Open letter to Westpac
I am writing to express my concern at the lack of a Westpac presence in my hometown.
In October 1963, I opened an account with the Bank of NSW (now Westpac) and have banked (with you) for almost 55 years. I am a veteran and have a rating of Exceptional Disability Adjustment, as a result of the Vietnam War, where I was second in charge of an infantry company. My wife is also disabled.
Despite increasing population, Westpac closed its branch in Narooma, providing instead a minuscule space at a florist at the Plaza. This was not a good move for many. Then, God forbid, this space was taken away. An ATM remained. It is extremely difficult to comprehend why facilities were taken away from a mainly elderly population. You have effectively and detrimentally taken advantage of a population which has stayed with your bank during its hard times.
Not only do we have to visit our nearest Westpac branch to solve problems, we must drive to Batemans Bay (a round trip of 134km) or Bega (152km) to do so. As the carer of my wife, I cannot leave her alone. (A recent issue with cards) left us in the very upsetting position of suddenly not being able to withdraw cash or pay for groceries. A call advised us that nothing could be done without a personal visit to a branch. Please advise what you can do to help people such as myself avoid a similar distressing situation in the future.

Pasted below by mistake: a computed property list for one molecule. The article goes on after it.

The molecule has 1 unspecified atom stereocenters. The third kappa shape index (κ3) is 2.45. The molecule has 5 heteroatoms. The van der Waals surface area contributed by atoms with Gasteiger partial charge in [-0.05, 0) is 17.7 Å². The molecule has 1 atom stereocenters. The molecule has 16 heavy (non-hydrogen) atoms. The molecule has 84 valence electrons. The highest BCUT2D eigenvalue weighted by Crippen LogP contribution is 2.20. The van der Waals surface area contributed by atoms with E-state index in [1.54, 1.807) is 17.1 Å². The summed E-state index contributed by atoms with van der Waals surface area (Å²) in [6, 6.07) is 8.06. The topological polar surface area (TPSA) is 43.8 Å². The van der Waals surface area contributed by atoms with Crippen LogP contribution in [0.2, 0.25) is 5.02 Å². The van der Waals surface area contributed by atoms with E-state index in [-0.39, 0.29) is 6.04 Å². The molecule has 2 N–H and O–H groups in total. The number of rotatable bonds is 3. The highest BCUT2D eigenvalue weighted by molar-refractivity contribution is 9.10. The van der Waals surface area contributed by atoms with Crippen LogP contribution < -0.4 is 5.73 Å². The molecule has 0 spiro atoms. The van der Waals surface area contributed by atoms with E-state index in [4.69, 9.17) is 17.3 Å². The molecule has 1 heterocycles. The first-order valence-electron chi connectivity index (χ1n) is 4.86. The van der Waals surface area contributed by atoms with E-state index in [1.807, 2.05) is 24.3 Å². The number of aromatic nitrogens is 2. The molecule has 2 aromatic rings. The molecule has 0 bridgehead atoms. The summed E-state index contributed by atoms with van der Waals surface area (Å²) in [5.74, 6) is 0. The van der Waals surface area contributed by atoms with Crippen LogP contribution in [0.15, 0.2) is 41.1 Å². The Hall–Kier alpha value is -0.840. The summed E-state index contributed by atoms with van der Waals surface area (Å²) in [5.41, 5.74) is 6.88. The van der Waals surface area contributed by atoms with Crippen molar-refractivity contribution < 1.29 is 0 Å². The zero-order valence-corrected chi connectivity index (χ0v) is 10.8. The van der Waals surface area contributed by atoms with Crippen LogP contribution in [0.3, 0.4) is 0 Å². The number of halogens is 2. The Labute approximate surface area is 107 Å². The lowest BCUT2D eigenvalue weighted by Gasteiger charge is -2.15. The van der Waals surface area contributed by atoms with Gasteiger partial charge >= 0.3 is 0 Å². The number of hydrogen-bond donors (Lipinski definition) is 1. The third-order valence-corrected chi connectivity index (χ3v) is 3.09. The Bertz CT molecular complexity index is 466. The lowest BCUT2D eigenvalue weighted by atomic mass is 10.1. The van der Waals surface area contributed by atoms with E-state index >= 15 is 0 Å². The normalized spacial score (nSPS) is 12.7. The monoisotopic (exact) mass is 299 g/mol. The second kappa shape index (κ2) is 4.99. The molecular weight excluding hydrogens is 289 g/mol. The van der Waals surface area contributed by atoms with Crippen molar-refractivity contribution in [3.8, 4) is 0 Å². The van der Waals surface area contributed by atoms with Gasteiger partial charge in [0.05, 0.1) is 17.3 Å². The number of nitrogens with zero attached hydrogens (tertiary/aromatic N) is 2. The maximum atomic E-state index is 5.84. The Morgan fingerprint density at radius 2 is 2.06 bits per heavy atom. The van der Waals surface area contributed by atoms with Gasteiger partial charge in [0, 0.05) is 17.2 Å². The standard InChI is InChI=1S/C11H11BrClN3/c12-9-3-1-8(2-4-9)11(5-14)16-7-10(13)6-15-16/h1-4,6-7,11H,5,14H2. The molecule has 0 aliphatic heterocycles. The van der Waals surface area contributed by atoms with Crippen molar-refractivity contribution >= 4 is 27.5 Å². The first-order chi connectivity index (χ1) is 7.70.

Michel Le Bars
Local government bank?
If Eurobodalla Shire Council and councillors are going to get involved in the current Narooma NAB closure matter (Narooma News online), they need to develop a community-supported business plan to present as a report at a council meeting, so genuine community discussions and involvement can occur.
The plan could involve discussions with all NSW regional and rural councils on the basis they collectively ran and operated their own banks, investing in and supporting local communities. Deregulation of the financial sector has caused all sorts of regional and rural problems, as well as economic instability in rural and regional NSW.
What a nice impression tourists must get on driving through Narooma, whilst on the Princes Highway near the Plaza, there has been for a number of weeks, a car that has gradually been wrecked.
The tyres that had been propping it up now have gone. Whose responsibility is this and why has it been left there so long?
Now we know our ABC?
Our ABC is under fire again; this time by a resolution to sell off this national asset at one of the major political parties’ state conference.
Often we hear the cost of the ABC being expressed as an amount per day per head of population – currently it’s about 11 cents – and when thinking about this approach, it wouldn’t be a bad way for the costs of all of our government departments and services to be expressed.
How much do you reckon we are paying for our politicians? While they talk about their favoured policies costing “just a cup of coffee per week” or similar, it’s unlikely they would want the costs of their decisions to be easily understood in case the citizenry might better gauge which expenditure is of value and, more pertinently, which isn’t.
Even more embarrassing might be for us to know how much of allocations to departments are consumed by the bureaucracy and how much is spent on coal-face service delivery … we couldn’t have that, could we?